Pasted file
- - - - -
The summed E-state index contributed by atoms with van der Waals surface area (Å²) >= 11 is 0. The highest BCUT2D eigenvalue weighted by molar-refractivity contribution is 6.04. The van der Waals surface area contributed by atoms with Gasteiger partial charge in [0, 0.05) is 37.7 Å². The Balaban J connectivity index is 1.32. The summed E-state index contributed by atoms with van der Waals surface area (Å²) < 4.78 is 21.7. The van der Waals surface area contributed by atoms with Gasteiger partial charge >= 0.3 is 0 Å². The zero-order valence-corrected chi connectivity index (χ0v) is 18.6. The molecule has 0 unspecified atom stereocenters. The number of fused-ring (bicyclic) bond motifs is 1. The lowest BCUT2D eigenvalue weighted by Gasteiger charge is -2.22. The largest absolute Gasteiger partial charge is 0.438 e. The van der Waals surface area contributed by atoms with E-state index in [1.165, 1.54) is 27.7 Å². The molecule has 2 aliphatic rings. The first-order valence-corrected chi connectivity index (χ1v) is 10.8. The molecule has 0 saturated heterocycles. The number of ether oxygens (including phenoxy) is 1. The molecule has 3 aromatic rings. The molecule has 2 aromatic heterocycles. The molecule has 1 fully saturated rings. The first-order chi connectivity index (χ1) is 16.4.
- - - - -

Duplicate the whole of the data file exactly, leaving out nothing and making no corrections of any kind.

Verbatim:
The summed E-state index contributed by atoms with van der Waals surface area (Å²) >= 11 is 0. The highest BCUT2D eigenvalue weighted by molar-refractivity contribution is 6.04. The van der Waals surface area contributed by atoms with Gasteiger partial charge in [0, 0.05) is 37.7 Å². The Balaban J connectivity index is 1.32. The summed E-state index contributed by atoms with van der Waals surface area (Å²) < 4.78 is 21.7. The van der Waals surface area contributed by atoms with Gasteiger partial charge >= 0.3 is 0 Å². The zero-order valence-corrected chi connectivity index (χ0v) is 18.6. The molecule has 0 unspecified atom stereocenters. The number of fused-ring (bicyclic) bond motifs is 1. The lowest BCUT2D eigenvalue weighted by Gasteiger charge is -2.22. The largest absolute Gasteiger partial charge is 0.438 e. The van der Waals surface area contributed by atoms with E-state index in [1.165, 1.54) is 27.7 Å². The molecule has 2 aliphatic rings. The first-order valence-corrected chi connectivity index (χ1v) is 10.8. The molecule has 0 saturated heterocycles. The number of ether oxygens (including phenoxy) is 1. The molecule has 3 aromatic rings. The molecule has 2 aromatic heterocycles. The molecule has 1 fully saturated rings. The first-order chi connectivity index (χ1) is 16.4.